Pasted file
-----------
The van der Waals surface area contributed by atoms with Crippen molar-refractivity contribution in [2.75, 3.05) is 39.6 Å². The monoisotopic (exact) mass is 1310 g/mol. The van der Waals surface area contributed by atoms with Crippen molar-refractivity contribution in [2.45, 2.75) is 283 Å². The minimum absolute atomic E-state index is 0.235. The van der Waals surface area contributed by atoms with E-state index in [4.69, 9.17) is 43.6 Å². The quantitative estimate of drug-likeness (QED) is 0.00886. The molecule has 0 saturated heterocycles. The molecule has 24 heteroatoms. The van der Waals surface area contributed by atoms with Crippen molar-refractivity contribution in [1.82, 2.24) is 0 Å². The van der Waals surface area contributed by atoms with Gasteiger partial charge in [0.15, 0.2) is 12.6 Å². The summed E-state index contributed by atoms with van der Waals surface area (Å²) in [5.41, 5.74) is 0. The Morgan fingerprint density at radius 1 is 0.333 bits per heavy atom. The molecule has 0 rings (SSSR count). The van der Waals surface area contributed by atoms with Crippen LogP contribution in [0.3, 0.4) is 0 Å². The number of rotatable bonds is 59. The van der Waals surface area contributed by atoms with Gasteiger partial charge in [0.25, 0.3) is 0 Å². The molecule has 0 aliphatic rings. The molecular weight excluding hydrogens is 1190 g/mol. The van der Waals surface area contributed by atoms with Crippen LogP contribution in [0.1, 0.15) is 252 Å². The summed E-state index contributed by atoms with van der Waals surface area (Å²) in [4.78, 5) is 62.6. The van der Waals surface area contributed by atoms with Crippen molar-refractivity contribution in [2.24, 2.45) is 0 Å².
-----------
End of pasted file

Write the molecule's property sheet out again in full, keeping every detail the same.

The van der Waals surface area contributed by atoms with Crippen molar-refractivity contribution in [2.75, 3.05) is 39.6 Å². The monoisotopic (exact) mass is 1310 g/mol. The van der Waals surface area contributed by atoms with Crippen molar-refractivity contribution in [2.45, 2.75) is 283 Å². The minimum absolute atomic E-state index is 0.235. The van der Waals surface area contributed by atoms with E-state index in [4.69, 9.17) is 43.6 Å². The quantitative estimate of drug-likeness (QED) is 0.00886. The molecule has 0 saturated heterocycles. The molecule has 24 heteroatoms. The van der Waals surface area contributed by atoms with Crippen molar-refractivity contribution in [1.82, 2.24) is 0 Å². The van der Waals surface area contributed by atoms with Gasteiger partial charge in [0.15, 0.2) is 12.6 Å². The summed E-state index contributed by atoms with van der Waals surface area (Å²) in [5.41, 5.74) is 0. The Morgan fingerprint density at radius 1 is 0.333 bits per heavy atom. The molecule has 0 rings (SSSR count). The van der Waals surface area contributed by atoms with Crippen LogP contribution in [0.3, 0.4) is 0 Å². The number of rotatable bonds is 59. The van der Waals surface area contributed by atoms with Gasteiger partial charge in [0.25, 0.3) is 0 Å². The molecule has 0 aliphatic rings. The molecular weight excluding hydrogens is 1190 g/mol. The van der Waals surface area contributed by atoms with Crippen LogP contribution in [0.1, 0.15) is 252 Å². The summed E-state index contributed by atoms with van der Waals surface area (Å²) in [4.78, 5) is 62.6. The van der Waals surface area contributed by atoms with Crippen molar-refractivity contribution in [2.24, 2.45) is 0 Å².